In Elberta, I made up for lost time. Dad and I moved there first. We arrived via “box car” with our animals, farming equipment and pre-fabricated two-room house and our furniture. Since most of the family are well informed about Elberta, I will say only that there we really took root. Our development as a family was accomplished there. Thanks to our parents, we maintained a standard of togetherness that has always been a source of strength to me. One-room schools, non-member friends, family strength, spiritual connections and proper instructions in personal standards were all responsible for our heritage. I went away for the 9th grade and lived with Uncle Royal and Aunt Jessie. I also lived with Uncles Leslie and Glenn and Aunt Mary while I attended the last two years of high school. Eugene went to the last two years of high school via the same route. I worked in the “Iron Blossom” mine for a while to earn tuition for a year at Henigers Business College in Salt Lake City. I lived that year with Aunt Mary and Uncle Glenn. From Henigers I went to work for Dinwoodeys and began a career in the furniture business which lasted 34 years, 8 years in Salt Lake, 26 years in Provo and concluded my working career at BYU with 11 years there.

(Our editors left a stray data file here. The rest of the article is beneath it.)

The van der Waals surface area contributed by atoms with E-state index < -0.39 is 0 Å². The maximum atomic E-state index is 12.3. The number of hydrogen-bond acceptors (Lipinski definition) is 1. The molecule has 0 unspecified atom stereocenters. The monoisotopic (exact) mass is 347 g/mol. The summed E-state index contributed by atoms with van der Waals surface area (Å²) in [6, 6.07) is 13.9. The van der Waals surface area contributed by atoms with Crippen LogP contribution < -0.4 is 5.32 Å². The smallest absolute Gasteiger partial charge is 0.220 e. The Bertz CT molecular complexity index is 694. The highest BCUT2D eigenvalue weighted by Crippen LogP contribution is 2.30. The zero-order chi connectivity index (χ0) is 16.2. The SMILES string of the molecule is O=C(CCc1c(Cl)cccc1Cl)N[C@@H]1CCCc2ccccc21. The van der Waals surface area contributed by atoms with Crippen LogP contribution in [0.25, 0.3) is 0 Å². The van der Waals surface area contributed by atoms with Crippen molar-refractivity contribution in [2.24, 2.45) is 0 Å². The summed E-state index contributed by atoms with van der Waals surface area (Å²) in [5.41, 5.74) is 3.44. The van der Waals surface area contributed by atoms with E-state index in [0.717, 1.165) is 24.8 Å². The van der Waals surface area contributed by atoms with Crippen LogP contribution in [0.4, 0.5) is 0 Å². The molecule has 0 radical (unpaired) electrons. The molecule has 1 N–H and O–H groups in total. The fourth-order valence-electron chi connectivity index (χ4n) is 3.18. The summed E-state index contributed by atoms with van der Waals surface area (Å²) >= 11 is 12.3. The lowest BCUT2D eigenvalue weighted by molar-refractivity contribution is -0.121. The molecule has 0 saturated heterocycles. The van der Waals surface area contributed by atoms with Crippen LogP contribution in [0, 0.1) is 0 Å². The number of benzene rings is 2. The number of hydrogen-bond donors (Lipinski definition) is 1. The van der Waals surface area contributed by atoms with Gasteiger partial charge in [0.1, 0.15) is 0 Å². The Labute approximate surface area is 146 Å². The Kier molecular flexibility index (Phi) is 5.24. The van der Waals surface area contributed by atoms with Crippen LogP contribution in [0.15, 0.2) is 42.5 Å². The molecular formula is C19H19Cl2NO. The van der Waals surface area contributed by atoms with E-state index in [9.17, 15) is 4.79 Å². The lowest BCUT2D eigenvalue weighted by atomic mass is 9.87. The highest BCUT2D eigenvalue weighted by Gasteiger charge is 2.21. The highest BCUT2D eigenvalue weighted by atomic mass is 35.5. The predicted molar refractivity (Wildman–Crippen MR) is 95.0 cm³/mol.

Alan asked me to write about Eugene’s youth. I wish I could: He was my closest friend for 20 years. We were inseparable for most of those years. He could do some things better than I. (He could think like cows and horses) and he was stronger than I. I excelled in a few things but I have never had another friend like him. I admired him for his dependability. Always where he should be. I recall his attending a 4H Club training session in Logan. I also attended one. Eugene ran out of money and didn’t have money enough to phone us (we didn’t have a phone but the McDonalds store did). He came home early and with no one expecting him, he walked from Payson to Elberta. I have never forgotten that. His going on a mission meant almost as much to me as it did for him. He had offered to take my job at Dinwoodeys and would give most of his salary to keep me on a mission. Grace would have been willing to do the same for me but Mr. Dinwoodey refused to let me go and Eugene do my work because he thought missions were unnecessary. Grace and I did what we could to help Eugene. After the final payment on the furniture sent to Dad and Mother after the second fire, Grace and I planned to marry as soon as we had paid for the basics for our own apartment. Well, you know the rest. It will be 49 years next September 10th. That will also be Eugene’s birthday. I miss him.